Target has been testing the Google Express service in California and New York City for a while now, and today it announced that everyone in the contiguous US can now order its products through the service. Sorry, Alaska and Hawaii.
Not only does this mean you can get Target products through the Google Express website on your smartphone, but you’ll also be able to ask your Google Home device for a product and it’ll provide some results from Target. For now, though, Target is limiting those products to dry goods rather than perishable produce.
Walmart already beat Target to the punch, as “more than 2 million” of its products became available through Google Express in August. Similar services are offered by retailers Petsmart, Kohl’s, and Costco.
The move is clearly an attempt to thwart Amazon in the realm of voice-activated shopping before it’s too late. Voice-command shopping through smart speakers like the Amazon Echo still hasn’t caught on in a big way, but that may change as the technology grows more precise.
Naturally, Amazon is already at an advantage because it not only provides the speaker technology, but it also has the products and the warehouses to fulfill the orders itself. To compete both through its Google Express website and on Google Home, Google needs to partner with retailers like Target and Walmart for mutual benefit.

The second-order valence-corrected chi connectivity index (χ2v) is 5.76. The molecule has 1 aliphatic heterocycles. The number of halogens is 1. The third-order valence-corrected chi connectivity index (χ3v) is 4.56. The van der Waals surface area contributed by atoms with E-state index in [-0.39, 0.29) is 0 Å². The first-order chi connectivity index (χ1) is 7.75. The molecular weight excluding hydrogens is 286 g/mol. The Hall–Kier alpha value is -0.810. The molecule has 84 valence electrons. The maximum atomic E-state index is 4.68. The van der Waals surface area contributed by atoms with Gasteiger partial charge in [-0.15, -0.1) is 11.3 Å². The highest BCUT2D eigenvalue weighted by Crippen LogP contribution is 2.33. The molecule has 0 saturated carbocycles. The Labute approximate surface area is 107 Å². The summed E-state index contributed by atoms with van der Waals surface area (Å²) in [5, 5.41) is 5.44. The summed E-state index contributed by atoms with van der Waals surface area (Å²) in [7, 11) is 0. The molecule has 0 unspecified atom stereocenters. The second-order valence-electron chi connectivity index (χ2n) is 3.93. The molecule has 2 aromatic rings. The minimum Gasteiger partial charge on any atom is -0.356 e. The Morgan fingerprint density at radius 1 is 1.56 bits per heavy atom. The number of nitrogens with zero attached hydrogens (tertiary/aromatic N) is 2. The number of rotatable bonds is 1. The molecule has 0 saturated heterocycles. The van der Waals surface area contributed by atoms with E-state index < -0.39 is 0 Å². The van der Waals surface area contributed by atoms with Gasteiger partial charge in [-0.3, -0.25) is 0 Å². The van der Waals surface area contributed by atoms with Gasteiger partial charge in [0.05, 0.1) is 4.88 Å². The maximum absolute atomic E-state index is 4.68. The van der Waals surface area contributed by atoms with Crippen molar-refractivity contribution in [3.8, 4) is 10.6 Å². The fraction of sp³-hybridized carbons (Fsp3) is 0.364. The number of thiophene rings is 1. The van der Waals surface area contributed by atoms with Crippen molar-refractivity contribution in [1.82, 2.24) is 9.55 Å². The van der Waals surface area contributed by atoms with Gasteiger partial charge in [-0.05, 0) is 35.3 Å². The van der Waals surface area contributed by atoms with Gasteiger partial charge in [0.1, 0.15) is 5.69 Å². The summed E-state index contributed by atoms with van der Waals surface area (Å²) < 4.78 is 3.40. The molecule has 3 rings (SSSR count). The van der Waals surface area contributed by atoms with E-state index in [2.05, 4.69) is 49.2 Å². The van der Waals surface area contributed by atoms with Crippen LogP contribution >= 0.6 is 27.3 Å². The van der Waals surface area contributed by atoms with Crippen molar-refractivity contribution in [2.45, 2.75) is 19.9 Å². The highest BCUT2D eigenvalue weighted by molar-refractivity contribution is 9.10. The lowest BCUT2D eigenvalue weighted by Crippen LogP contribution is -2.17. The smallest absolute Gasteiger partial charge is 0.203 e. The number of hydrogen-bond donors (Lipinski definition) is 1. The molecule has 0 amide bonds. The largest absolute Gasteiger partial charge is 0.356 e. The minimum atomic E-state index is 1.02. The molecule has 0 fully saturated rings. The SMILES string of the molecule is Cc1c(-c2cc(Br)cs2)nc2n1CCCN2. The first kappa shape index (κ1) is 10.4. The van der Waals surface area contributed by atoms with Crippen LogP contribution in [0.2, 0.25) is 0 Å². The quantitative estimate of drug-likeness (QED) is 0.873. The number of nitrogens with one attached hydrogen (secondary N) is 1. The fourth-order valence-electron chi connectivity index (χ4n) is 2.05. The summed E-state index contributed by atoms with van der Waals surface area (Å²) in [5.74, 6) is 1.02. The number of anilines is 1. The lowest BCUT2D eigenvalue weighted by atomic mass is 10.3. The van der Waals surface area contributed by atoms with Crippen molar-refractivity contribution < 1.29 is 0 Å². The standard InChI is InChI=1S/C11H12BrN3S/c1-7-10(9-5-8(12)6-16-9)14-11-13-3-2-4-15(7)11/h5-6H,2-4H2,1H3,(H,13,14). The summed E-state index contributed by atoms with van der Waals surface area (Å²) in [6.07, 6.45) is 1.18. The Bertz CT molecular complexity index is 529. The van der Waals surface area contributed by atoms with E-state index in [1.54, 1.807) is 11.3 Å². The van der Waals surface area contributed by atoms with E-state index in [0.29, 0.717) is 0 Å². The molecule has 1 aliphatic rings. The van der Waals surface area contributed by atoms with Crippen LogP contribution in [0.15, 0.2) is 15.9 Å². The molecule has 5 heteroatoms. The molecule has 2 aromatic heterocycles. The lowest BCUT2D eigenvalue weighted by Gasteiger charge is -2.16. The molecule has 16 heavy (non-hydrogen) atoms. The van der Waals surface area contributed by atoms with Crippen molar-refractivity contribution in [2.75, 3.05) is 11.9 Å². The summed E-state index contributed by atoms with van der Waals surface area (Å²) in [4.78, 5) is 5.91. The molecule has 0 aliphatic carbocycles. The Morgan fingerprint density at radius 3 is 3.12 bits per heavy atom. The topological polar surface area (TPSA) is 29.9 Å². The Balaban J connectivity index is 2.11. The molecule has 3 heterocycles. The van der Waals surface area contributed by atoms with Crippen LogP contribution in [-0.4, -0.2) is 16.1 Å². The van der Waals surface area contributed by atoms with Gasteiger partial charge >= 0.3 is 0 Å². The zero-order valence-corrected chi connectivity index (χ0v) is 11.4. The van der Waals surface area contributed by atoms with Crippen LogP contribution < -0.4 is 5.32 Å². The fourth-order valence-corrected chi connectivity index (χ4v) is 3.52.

You currently can’t tie your Target account to Google Express, but Target says that will be an option in 2018. It’s worth looking forward to, as it means you’ll be able to take advantage of Target REDcard perks like 5% off all orders, free shipping, and, eventually, an option to pick up items you ordered through Google Assistant at a physical Target store within two hours of ordering.
Walmart already allows customers to merge their accounts with Google Express.
Currently you’ll only be able to use Google Assistant to order goods from Target if you own a Google Home device or an Android TV, but today Google also announced that it plans to extend the voice service to both iOS devices and Android phones “soon.”
Image credit: Google